Skip to content

Women and Girls: The race against the history

Pateman believes in the importance of sharing your voice.
Annette Pateman
Annette Pateman has been awarded an Ontario Arts Council grant to serve as a writer in residence at the Thunder Bay Public Library. (submitted photo)

THUNDER BAY -- When you look up the definition of race on your dictionary, multiple results are brought up, but in no way does any of it have a relation to any of the exterior features of the human species. It means a population within a species that is distinct in some way, especially a subspecies.

Over the years, as a collective breed, we have managed to redefine a simple term into a derogatory means of discrimination. Throughout the course of history, the colour of skin has been powerful enough to determine the quality of life for a person; with an ability to decide the societal treatment, education you receive and jobs you could get. Unfortunately, people of colour have been at the bottom of the pile for everything in life. Having said that, they are the ones to have to wade through the downfalls and mistreatment to see a brighter and a fairer world at the end of the tunnel.

We all know Michelle Obama, Beyonce, and Oprah Winfrey, who’ve fought their way to be who they are now. However, there are other black women fighting these demons, day after day and night after night to carve their way out of the societal depicted norms and pulled themselves up with pride. Such torchbearers are present on every other house of your street, throwing a smile of warmth while you cross their path.

One of those women is UK born, Jamaican descent, Annette Pateman, residing in our very own northwestern city of Ontario, Thunder Bay for almost a decade now, as a well published writer. Pateman has been writing for a long time and is inclined towards magical realism. Starting with her writing journey, Annette says she was inspired to write after her father’s unfortunate death when she was 15. She started to remember all the small and big stories of her life. When the pandemic hit, everybody was struggling to keep up with their normal. The same happened with Annette who still managed to publish a book in pandemic named Anancy and the turtle. It is based on an Ethican and Caribbean character- spider trickster semi-god character. Moreover, she has always been fond of writing about black identity, relationships, and family, which she depicted in her first published book Spectrum. Also, being a black woman herself, she considers that it is important for her contribution towards development of women which she mentioned in her very first writing piece which goes back to 1996.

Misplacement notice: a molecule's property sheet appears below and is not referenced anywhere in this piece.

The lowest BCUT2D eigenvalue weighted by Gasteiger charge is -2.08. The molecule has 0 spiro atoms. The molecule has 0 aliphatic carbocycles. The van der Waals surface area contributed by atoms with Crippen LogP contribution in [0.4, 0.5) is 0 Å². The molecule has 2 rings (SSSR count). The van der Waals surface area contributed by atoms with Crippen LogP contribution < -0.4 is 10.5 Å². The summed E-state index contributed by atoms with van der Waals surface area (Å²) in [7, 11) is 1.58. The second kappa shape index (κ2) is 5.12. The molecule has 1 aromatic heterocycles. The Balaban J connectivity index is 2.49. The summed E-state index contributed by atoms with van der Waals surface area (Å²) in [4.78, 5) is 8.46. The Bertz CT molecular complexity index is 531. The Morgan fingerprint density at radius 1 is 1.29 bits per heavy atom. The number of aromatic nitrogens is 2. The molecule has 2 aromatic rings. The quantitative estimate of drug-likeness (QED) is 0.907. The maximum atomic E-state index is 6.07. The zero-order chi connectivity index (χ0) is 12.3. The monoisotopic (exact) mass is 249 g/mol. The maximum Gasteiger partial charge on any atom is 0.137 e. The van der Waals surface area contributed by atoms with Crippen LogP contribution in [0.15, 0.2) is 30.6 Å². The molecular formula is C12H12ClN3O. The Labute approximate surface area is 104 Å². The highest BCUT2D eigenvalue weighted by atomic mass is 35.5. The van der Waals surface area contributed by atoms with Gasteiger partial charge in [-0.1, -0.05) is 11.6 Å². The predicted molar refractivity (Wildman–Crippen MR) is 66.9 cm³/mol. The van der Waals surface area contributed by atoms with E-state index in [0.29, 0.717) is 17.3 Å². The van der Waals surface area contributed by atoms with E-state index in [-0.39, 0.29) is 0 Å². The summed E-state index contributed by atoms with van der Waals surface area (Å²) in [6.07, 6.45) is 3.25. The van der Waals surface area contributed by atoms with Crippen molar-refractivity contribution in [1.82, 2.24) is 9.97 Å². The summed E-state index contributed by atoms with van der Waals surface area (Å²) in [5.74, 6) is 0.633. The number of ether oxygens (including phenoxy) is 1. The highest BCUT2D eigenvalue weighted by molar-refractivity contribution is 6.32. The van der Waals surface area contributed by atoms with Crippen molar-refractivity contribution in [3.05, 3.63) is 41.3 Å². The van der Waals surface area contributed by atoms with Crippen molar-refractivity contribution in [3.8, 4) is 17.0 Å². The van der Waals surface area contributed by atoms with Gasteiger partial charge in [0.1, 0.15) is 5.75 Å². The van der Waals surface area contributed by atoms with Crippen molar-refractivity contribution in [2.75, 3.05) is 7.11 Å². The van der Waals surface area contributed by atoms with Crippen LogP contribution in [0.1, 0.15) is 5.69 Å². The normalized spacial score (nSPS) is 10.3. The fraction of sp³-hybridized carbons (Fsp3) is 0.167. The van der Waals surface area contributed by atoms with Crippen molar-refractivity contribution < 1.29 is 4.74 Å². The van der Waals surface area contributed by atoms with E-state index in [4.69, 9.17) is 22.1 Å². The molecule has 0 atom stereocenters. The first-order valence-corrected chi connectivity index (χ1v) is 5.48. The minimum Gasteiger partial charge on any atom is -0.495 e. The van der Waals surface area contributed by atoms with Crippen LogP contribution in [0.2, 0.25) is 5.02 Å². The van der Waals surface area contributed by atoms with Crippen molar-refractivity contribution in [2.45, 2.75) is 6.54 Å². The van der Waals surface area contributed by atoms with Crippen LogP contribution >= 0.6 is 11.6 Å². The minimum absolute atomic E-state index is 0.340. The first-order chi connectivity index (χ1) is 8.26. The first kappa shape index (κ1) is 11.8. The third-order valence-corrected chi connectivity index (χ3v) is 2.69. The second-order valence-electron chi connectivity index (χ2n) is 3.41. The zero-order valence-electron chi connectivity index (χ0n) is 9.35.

Speaking of achievements and her contribution towards making a difference, Annette has readily worked in anti-racism community for the city and in CHART-Combating harassment and racial tension in south London. She was the first black woman to be nominated to interview at Waverly library. Her other works include advisory for the elementary schools on how they could have handled black history. She has also conducted a women talk group in Thunder Bay, where Northern women share their thoughts and voices.

Annette believes that racism is way more real than what it is shown. There is a subtle and strong presence in communities. From being called names on the street to being excluded in the job market, she believes that there is still a lot to be done. “Racism doesn’t end on the streets; it makes affects people’s mental health, which results in high drop out rates in high school. There are several challenges for black people, especially a woman. What the world needs is more education towards racism,” she says. For Annette, her inspiration and education come from reading stories of people of colour, which can be helpful for everybody; for example, reading about Bob Marley. She lays down the impact of not having a black teacher growing up, creating a void. “I wanted to be a teacher I could never have,” she says.

Pateman believes that sharing the stories help people of colour to retain their identity and learn how to take a stand against racism. People of colour have the right to be heard and understood properly. They make this world a more diverse and perfect blend of healthy society.

push icon
Be the first to read breaking stories. Enable push notifications on your device. Disable anytime.
No thanks